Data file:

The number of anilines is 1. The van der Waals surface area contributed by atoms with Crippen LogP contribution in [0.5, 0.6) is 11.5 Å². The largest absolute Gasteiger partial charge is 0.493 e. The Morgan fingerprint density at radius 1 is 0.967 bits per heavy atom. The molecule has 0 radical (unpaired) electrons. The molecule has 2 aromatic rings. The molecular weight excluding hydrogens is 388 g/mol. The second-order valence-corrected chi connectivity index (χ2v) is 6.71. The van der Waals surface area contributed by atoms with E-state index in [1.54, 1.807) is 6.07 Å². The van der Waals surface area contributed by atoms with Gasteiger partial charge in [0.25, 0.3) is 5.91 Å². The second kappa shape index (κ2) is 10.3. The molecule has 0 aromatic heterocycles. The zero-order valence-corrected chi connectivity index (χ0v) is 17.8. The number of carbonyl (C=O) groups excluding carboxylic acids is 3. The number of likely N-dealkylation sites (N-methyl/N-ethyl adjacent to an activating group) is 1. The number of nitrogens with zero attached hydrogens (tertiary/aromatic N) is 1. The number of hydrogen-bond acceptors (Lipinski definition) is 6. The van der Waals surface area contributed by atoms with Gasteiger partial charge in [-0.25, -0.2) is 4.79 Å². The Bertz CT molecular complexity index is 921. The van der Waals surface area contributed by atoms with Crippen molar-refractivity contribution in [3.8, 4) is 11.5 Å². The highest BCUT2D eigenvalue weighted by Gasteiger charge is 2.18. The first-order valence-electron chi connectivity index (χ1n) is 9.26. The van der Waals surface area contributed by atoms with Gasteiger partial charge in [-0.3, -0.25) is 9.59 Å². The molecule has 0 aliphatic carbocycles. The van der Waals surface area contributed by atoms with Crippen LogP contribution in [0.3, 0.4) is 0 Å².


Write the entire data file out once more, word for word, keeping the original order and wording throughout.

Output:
The number of anilines is 1. The van der Waals surface area contributed by atoms with Crippen LogP contribution in [0.5, 0.6) is 11.5 Å². The largest absolute Gasteiger partial charge is 0.493 e. The Morgan fingerprint density at radius 1 is 0.967 bits per heavy atom. The molecule has 0 radical (unpaired) electrons. The molecule has 2 aromatic rings. The molecular weight excluding hydrogens is 388 g/mol. The second-order valence-corrected chi connectivity index (χ2v) is 6.71. The van der Waals surface area contributed by atoms with E-state index in [1.54, 1.807) is 6.07 Å². The van der Waals surface area contributed by atoms with Gasteiger partial charge in [0.25, 0.3) is 5.91 Å². The second kappa shape index (κ2) is 10.3. The molecule has 0 aromatic heterocycles. The zero-order valence-corrected chi connectivity index (χ0v) is 17.8. The number of carbonyl (C=O) groups excluding carboxylic acids is 3. The number of likely N-dealkylation sites (N-methyl/N-ethyl adjacent to an activating group) is 1. The number of nitrogens with zero attached hydrogens (tertiary/aromatic N) is 1. The number of hydrogen-bond acceptors (Lipinski definition) is 6. The van der Waals surface area contributed by atoms with Gasteiger partial charge in [-0.25, -0.2) is 4.79 Å². The Bertz CT molecular complexity index is 921. The van der Waals surface area contributed by atoms with Crippen molar-refractivity contribution in [3.8, 4) is 11.5 Å². The highest BCUT2D eigenvalue weighted by Gasteiger charge is 2.18. The first-order valence-electron chi connectivity index (χ1n) is 9.26. The van der Waals surface area contributed by atoms with Gasteiger partial charge in [-0.3, -0.25) is 9.59 Å². The molecule has 0 aliphatic carbocycles. The van der Waals surface area contributed by atoms with Crippen LogP contribution in [0.3, 0.4) is 0 Å².